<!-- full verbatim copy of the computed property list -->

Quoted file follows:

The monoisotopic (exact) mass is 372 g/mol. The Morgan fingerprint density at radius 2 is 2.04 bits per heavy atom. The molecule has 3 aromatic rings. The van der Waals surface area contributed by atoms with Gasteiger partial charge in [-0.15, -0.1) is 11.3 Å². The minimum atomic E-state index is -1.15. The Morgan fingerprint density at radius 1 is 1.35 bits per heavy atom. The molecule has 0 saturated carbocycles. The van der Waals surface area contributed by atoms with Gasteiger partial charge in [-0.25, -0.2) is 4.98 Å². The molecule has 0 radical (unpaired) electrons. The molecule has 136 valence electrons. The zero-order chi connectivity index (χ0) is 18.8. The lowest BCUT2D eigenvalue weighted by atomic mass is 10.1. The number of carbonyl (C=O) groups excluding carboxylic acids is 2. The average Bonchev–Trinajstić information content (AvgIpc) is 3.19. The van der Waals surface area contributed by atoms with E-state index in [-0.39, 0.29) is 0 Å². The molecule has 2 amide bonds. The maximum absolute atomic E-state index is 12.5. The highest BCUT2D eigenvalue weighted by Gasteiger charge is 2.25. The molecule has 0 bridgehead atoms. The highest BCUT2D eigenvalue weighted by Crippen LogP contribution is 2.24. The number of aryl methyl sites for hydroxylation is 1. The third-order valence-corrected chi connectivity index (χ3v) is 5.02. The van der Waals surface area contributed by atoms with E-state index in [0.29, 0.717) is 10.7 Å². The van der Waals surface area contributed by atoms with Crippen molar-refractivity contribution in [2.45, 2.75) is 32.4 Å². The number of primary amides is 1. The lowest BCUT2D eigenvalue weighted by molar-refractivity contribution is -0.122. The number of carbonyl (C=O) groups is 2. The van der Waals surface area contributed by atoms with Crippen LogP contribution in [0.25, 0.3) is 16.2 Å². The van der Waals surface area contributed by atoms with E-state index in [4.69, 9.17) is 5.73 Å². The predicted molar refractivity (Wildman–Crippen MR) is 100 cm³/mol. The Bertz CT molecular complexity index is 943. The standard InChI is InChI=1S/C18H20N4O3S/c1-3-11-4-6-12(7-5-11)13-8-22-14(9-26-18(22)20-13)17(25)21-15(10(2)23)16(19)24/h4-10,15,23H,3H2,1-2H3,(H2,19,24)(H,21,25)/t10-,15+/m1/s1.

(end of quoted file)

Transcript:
The monoisotopic (exact) mass is 372 g/mol. The Morgan fingerprint density at radius 2 is 2.04 bits per heavy atom. The molecule has 3 aromatic rings. The van der Waals surface area contributed by atoms with Gasteiger partial charge in [-0.15, -0.1) is 11.3 Å². The minimum atomic E-state index is -1.15. The Morgan fingerprint density at radius 1 is 1.35 bits per heavy atom. The molecule has 0 saturated carbocycles. The van der Waals surface area contributed by atoms with Gasteiger partial charge in [-0.25, -0.2) is 4.98 Å². The molecule has 0 radical (unpaired) electrons. The molecule has 136 valence electrons. The zero-order chi connectivity index (χ0) is 18.8. The lowest BCUT2D eigenvalue weighted by atomic mass is 10.1. The number of carbonyl (C=O) groups excluding carboxylic acids is 2. The average Bonchev–Trinajstić information content (AvgIpc) is 3.19. The van der Waals surface area contributed by atoms with E-state index in [-0.39, 0.29) is 0 Å². The molecule has 2 amide bonds. The maximum absolute atomic E-state index is 12.5. The highest BCUT2D eigenvalue weighted by Gasteiger charge is 2.25. The molecule has 0 bridgehead atoms. The highest BCUT2D eigenvalue weighted by Crippen LogP contribution is 2.24. The number of aryl methyl sites for hydroxylation is 1. The third-order valence-corrected chi connectivity index (χ3v) is 5.02. The van der Waals surface area contributed by atoms with E-state index in [0.29, 0.717) is 10.7 Å². The van der Waals surface area contributed by atoms with Crippen molar-refractivity contribution in [2.45, 2.75) is 32.4 Å². The number of primary amides is 1. The lowest BCUT2D eigenvalue weighted by molar-refractivity contribution is -0.122. The number of carbonyl (C=O) groups is 2. The van der Waals surface area contributed by atoms with Crippen LogP contribution in [0.25, 0.3) is 16.2 Å². The van der Waals surface area contributed by atoms with E-state index in [4.69, 9.17) is 5.73 Å². The predicted molar refractivity (Wildman–Crippen MR) is 100 cm³/mol. The Bertz CT molecular complexity index is 943. The standard InChI is InChI=1S/C18H20N4O3S/c1-3-11-4-6-12(7-5-11)13-8-22-14(9-26-18(22)20-13)17(25)21-15(10(2)23)16(19)24/h4-10,15,23H,3H2,1-2H3,(H2,19,24)(H,21,25)/t10-,15+/m1/s1.